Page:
A minimum of 30 credits, including:

1. One course from each of the following categories:

a. Biochemistry (Biology 411 or Biological Chemistry 415)

b. Genetics (Biology 305)

c. Plant physiology (Biology 209 and 210; both lecture and laboratory are required and are considered as a single course for the purpose of this category)

d. Plant structure and development (Biology 275 or 462)

e. Systematics and evolution (Biology 255 or 459)

f. Cryptogamic botany (Biology 408/Microbiology 401, 458, 468, 472, or a course in cryptogamic botany taught at the Biological Station, approved by a concentration advisor)

g. Ecology (Biology 381 or a comparable course approved by a concentration advisor. Some courses taught at the Biological Station may be used to meet this requirement)

2. One additional intermediate or advanced course at the 300-level or above in anthropology, biological chemistry, biology, botany, chemistry, computer science, geological sciences, human genetics, microbiology, natural resources, oceanography, statistics, or zoology. This course must be approved by a concentration advisor.

Each professional concentration student is also strongly encouraged to elect at least two credits of independent instruction or research (Biology 300 or 400) and to enroll for a summer session at the Biological Station.

Honors Concentration. This program is open to students who have demonstrated superior academic ability and who desire the challenge of original work to supplement their standard courses. Students in the College Honors Program and others who qualify are invited to participate in the botany Honors program early in their junior year. (Potential Honors students should be sure to notify a concentration advisor of their interest.) Eligible students must enter the program by the beginning of their senior year. The program consists of:

1. Prerequisites and Concentration Program: Either the Cultural or Professional program as described above.

2. Independent Study: at least 4 credits in Biology 300 and/or 400, including preparation of a senior thesis, to be completed at least two weeks before graduation, under the direction of faculty member.

3. Grade Point Average: A cumulative 3.0 and at least a 3.3 average in the field of concentration are required for admission to and continuance in the program.

Advising and Counseling. Professor L.D. Noodén is the advisor. Appointments are scheduled at 1121 Natural Science Bldg. Office staff are also prepared to answer questions about various aspects of both programs. Questions about content and appropriateness of course elections should be directed to individual instructors or counselors.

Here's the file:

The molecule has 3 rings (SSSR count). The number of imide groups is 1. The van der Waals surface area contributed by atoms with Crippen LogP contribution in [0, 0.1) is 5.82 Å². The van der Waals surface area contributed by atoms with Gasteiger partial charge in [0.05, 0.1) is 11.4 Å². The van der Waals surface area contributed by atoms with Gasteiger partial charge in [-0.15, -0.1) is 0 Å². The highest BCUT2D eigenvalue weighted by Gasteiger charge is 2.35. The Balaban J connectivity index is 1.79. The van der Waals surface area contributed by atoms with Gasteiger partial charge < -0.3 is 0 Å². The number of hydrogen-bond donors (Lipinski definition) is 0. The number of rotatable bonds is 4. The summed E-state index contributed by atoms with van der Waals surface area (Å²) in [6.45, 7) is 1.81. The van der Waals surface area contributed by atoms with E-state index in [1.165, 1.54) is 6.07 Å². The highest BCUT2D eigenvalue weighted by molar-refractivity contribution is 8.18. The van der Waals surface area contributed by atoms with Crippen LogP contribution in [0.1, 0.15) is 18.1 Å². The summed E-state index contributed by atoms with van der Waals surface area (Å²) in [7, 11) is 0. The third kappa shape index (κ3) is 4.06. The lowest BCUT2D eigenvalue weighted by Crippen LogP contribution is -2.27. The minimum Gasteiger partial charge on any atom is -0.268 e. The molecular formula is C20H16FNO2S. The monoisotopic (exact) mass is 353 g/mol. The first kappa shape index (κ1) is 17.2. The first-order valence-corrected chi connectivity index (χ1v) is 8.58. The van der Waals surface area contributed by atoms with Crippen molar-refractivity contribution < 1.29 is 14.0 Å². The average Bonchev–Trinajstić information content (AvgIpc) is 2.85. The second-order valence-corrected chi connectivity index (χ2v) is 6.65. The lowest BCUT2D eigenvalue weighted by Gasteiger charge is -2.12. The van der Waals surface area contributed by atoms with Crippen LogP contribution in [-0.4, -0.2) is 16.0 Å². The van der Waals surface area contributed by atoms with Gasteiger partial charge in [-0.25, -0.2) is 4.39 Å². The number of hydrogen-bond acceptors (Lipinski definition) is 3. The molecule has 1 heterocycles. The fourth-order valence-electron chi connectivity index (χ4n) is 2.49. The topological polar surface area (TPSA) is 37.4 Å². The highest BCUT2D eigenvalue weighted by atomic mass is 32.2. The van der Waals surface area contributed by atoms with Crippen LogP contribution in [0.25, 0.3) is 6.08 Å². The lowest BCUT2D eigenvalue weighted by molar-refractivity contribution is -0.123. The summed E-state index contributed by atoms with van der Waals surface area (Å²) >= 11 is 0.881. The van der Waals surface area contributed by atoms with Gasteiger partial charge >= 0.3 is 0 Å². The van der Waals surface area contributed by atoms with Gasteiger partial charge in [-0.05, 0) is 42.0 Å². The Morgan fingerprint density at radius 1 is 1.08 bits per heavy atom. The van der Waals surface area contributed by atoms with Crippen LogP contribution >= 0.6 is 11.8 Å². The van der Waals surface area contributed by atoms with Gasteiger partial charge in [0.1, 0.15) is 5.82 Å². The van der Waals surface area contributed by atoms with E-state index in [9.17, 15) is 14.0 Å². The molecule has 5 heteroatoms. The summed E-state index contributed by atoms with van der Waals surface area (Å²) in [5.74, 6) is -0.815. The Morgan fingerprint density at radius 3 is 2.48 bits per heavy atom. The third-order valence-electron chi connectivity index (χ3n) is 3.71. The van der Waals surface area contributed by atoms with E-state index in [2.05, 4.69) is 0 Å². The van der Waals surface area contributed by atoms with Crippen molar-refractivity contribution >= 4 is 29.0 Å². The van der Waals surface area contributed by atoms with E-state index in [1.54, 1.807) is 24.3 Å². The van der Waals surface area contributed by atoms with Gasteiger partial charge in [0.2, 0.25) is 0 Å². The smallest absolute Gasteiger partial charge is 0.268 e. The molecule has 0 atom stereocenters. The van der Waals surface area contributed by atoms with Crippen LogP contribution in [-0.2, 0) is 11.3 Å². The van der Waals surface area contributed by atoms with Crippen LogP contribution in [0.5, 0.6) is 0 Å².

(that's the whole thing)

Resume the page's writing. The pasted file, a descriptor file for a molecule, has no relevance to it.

K.L. Jones Award. Since 1977, this award has been made each year to the outstanding botany undergraduate. The Kenneth L. Jones Undergraduate Award for excellence in botany was endowed by colleagues, friends, and alumni upon the retirement of Professor Jones and consists principally of a sum to enable the recipient to purchase books or equipment of his or her own choice.

J.T. Slater Award. Since 1983, this award has been given to systematic and/or field botanists from among upper division students. Awards are made on the basis of excellence in classes as well as field work, and are in the form of a check. The award was financed by Professor Slater of the University of Puget Sound, expert in field studies of northwestern ferns. Awardees may be in any school at the University of Michigan, so long as individuals selected excel in the targeted fields.

Cellular and Molecular Biology

May be elected as a departmental concentration program

The curriculum in cellular and molecular biology offers students an integrated program of study and training in the biological and physical sciences. It is a pathway to graduate study in areas of biology and medicine which emphasize a quantitative and analytical approach to the life sciences.

Prerequisites to Concentration. Biology 152 and 154, or Biology 195 (or the equivalent); Chemistry 210, 211, 215, 216, and 302; Mathematics 115 and 116 (or the equivalent); Physics 140/141 and 240/241 (or Physics 125/127 and 126/128). It is recommended that students interested in pursuing graduate work acquire a reading knowledge of French, German, or Russian. The prerequisite work in the basic sciences and in meeting the language requirement should be completed before the junior year.

Concentration Program. Must include Biology 305; 411 (or Biological Chemistry 415); Biology 427 or 428; and Biology 429 (or Biological Chemistry 416); Chemistry 340 (or 197 or 348); Chemistry 468 and 469; and Mathematics 215 and 216. Requirements are flexible enough to accommodate a range of diverse interests in the physical, chemical, and biological sciences.

Honors Concentration. Qualified students may elect an Honors concentration. This program requires a thesis which describes and analyzes independent experimental work. The research topic and advisor must be approved by a counselor in Cellular and Molecular Biology. Students in this program are expected to maintain an overall grade point average of 3.3 and at least a 3.3 in field of concentration, including prerequisite courses.

Advising and Counseling. Professors S. Allen, E. Pichersky, J. Schiefelbein, D.G. Shappirio, S. Tsubota and C.F. Yocum are the concentration advisors. Appointments are scheduled at 1121 Natural Science Building.